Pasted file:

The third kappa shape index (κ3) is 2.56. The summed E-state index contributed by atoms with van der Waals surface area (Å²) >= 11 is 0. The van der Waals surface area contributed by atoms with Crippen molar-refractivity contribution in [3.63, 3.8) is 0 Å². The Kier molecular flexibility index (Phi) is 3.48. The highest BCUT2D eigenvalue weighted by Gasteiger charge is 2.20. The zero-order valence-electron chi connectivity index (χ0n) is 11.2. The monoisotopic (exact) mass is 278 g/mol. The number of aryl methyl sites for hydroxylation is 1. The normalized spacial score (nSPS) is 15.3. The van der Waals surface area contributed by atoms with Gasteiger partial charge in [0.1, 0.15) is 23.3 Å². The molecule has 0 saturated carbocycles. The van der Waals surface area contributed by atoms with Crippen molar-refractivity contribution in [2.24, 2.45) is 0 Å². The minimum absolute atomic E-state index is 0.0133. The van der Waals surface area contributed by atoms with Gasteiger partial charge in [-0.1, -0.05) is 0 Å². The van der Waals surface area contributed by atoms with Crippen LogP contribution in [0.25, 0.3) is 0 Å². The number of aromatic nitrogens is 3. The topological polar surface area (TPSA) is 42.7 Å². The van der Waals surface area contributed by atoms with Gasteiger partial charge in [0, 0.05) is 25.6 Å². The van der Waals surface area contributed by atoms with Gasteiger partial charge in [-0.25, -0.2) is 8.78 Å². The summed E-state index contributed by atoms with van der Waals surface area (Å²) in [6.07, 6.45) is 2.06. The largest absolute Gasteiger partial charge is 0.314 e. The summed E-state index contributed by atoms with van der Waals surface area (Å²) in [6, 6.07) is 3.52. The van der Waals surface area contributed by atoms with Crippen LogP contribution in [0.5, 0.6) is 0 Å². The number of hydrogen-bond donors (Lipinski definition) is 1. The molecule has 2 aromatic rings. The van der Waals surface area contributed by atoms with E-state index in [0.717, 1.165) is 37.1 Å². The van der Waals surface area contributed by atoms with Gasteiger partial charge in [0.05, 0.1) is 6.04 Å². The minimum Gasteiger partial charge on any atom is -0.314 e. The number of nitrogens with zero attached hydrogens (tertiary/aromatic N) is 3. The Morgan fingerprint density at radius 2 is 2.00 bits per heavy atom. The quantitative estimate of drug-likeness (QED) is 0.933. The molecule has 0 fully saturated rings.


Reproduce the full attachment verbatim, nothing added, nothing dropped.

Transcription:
The third kappa shape index (κ3) is 2.56. The summed E-state index contributed by atoms with van der Waals surface area (Å²) >= 11 is 0. The van der Waals surface area contributed by atoms with Crippen molar-refractivity contribution in [3.63, 3.8) is 0 Å². The Kier molecular flexibility index (Phi) is 3.48. The highest BCUT2D eigenvalue weighted by Gasteiger charge is 2.20. The zero-order valence-electron chi connectivity index (χ0n) is 11.2. The monoisotopic (exact) mass is 278 g/mol. The number of aryl methyl sites for hydroxylation is 1. The normalized spacial score (nSPS) is 15.3. The van der Waals surface area contributed by atoms with Gasteiger partial charge in [0.1, 0.15) is 23.3 Å². The molecule has 0 saturated carbocycles. The van der Waals surface area contributed by atoms with Crippen molar-refractivity contribution in [2.24, 2.45) is 0 Å². The minimum absolute atomic E-state index is 0.0133. The van der Waals surface area contributed by atoms with Gasteiger partial charge in [-0.1, -0.05) is 0 Å². The van der Waals surface area contributed by atoms with Crippen LogP contribution in [0.25, 0.3) is 0 Å². The number of aromatic nitrogens is 3. The topological polar surface area (TPSA) is 42.7 Å². The van der Waals surface area contributed by atoms with Gasteiger partial charge in [0, 0.05) is 25.6 Å². The van der Waals surface area contributed by atoms with Gasteiger partial charge in [-0.25, -0.2) is 8.78 Å². The summed E-state index contributed by atoms with van der Waals surface area (Å²) in [6.07, 6.45) is 2.06. The largest absolute Gasteiger partial charge is 0.314 e. The summed E-state index contributed by atoms with van der Waals surface area (Å²) in [6, 6.07) is 3.52. The van der Waals surface area contributed by atoms with Crippen LogP contribution in [0.5, 0.6) is 0 Å². The number of hydrogen-bond donors (Lipinski definition) is 1. The molecule has 2 aromatic rings. The van der Waals surface area contributed by atoms with E-state index in [0.717, 1.165) is 37.1 Å². The van der Waals surface area contributed by atoms with Gasteiger partial charge in [0.05, 0.1) is 6.04 Å². The minimum Gasteiger partial charge on any atom is -0.314 e. The number of nitrogens with zero attached hydrogens (tertiary/aromatic N) is 3. The Morgan fingerprint density at radius 2 is 2.00 bits per heavy atom. The quantitative estimate of drug-likeness (QED) is 0.933. The molecule has 0 fully saturated rings.